Sending good vibes and warm fuzzies your way..., SnowflakeGirl
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  5. #2005
    Bitten Critical's Avatar
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    Quote Originally Posted by SnowflakeGirl View Post
    Has anyone read any of Connelly's other works, and would they recommend any others to me? Or are there any similar mystery/crime writers you enjoy?
    There are several Connelly fans around here, myself included! I think there's even a thread somewhere in the Books forum I'd definitely recommend going in order with the Bosch books. There are some plot points about Bosch's life that come out and it's nicer to read them as they happen instead of trying to figure out what the heck happened!

    Next up, I'm trying to decide between The Shadow of the Wind, Jonathan Strange and Mr. Norrell or starting on the Harry Potter books my friend gave me--yes, I am probably the last person in the world to to read these, I'd always intended to, and my friend got fed up with my stalling and just got the first two books for me.
    The Shadow of the Wind was fabulous! I read it last summer/fall and loved it. I also highly recommend the Harry Potter series. They might look long, but they're some of the fastest reading out there. Jonathan Strange and M. Norrell are sitting on my "To Be Read" bookshelf, taunting me at this very moment! If you decide on that one, let me know how you like it!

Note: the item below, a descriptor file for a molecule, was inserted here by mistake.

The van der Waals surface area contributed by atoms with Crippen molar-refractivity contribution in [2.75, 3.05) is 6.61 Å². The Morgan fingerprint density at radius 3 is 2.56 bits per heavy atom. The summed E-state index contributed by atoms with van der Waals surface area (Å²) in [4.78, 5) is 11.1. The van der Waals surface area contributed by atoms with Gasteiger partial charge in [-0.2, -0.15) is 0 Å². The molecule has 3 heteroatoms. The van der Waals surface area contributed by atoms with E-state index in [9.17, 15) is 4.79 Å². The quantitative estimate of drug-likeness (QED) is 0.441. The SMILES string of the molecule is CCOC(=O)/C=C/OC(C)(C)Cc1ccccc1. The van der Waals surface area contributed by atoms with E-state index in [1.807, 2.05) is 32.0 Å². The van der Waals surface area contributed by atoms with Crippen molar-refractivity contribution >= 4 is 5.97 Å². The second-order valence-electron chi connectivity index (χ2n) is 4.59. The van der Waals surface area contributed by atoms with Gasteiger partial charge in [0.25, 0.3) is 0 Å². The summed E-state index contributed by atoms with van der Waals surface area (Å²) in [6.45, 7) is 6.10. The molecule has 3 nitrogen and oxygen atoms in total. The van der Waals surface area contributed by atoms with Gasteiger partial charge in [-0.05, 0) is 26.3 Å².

Anti-intellectualism has been a constant thread winding its way through our political and cultural life, nurtured by the false notion that democracy means that 'my ignorance is just as good as your knowledge.' - Isaac Asimov

    I was thinking of the immortal words of Socrates, who said, "... I drank what?"

  6. #2006
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    Thanks, Critical. Look like I can't go wrong with any of my next selections.

    I'm kind of leaning towards The Shadow of the Wind next, since my good friend has been talking me up about it for a while now, and now with your good review, I'm quite excited to read it.

    Hey, is there any chance of Jonathan Strange and Mr. Norrell being one of the book club selections? I might finally be able to participate in one!
    Sending good vibes and warm fuzzies your way..., SnowflakeGirl
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  7. #2007
    Come Along, Pond phat32's Avatar
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    Like Mya, I, too, have three books going at the moment: